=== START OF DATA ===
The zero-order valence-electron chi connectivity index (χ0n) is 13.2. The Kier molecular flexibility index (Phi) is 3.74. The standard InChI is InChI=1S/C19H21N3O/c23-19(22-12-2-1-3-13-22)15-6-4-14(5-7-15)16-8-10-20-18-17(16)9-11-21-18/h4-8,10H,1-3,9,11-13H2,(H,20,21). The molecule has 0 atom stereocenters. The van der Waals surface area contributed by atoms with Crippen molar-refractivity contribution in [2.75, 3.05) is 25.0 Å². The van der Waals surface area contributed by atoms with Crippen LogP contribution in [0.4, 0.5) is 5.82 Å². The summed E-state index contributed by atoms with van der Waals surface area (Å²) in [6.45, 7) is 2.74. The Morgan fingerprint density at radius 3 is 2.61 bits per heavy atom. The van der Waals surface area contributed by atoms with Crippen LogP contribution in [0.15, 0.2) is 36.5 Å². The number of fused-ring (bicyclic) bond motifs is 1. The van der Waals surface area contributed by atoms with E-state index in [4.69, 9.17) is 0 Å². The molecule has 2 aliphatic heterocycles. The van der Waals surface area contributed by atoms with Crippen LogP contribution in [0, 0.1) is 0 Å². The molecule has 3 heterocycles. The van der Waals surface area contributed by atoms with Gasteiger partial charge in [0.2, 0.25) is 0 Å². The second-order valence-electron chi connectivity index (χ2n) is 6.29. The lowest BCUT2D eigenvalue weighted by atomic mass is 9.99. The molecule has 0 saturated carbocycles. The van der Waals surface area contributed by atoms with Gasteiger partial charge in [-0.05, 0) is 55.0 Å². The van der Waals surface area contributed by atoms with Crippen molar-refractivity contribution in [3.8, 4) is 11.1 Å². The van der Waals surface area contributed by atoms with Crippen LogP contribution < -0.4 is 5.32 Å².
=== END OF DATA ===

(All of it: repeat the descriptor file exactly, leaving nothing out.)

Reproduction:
The zero-order valence-electron chi connectivity index (χ0n) is 13.2. The Kier molecular flexibility index (Phi) is 3.74. The standard InChI is InChI=1S/C19H21N3O/c23-19(22-12-2-1-3-13-22)15-6-4-14(5-7-15)16-8-10-20-18-17(16)9-11-21-18/h4-8,10H,1-3,9,11-13H2,(H,20,21). The molecule has 0 atom stereocenters. The van der Waals surface area contributed by atoms with Crippen molar-refractivity contribution in [2.75, 3.05) is 25.0 Å². The van der Waals surface area contributed by atoms with Crippen LogP contribution in [0.4, 0.5) is 5.82 Å². The summed E-state index contributed by atoms with van der Waals surface area (Å²) in [6.45, 7) is 2.74. The Morgan fingerprint density at radius 3 is 2.61 bits per heavy atom. The van der Waals surface area contributed by atoms with Crippen LogP contribution in [0.15, 0.2) is 36.5 Å². The number of fused-ring (bicyclic) bond motifs is 1. The van der Waals surface area contributed by atoms with E-state index in [4.69, 9.17) is 0 Å². The molecule has 2 aliphatic heterocycles. The van der Waals surface area contributed by atoms with Crippen LogP contribution in [0, 0.1) is 0 Å². The molecule has 3 heterocycles. The van der Waals surface area contributed by atoms with Gasteiger partial charge in [0.2, 0.25) is 0 Å². The second-order valence-electron chi connectivity index (χ2n) is 6.29. The lowest BCUT2D eigenvalue weighted by atomic mass is 9.99. The molecule has 0 saturated carbocycles. The van der Waals surface area contributed by atoms with Gasteiger partial charge in [-0.05, 0) is 55.0 Å². The van der Waals surface area contributed by atoms with Crippen molar-refractivity contribution in [3.8, 4) is 11.1 Å². The van der Waals surface area contributed by atoms with Crippen LogP contribution < -0.4 is 5.32 Å².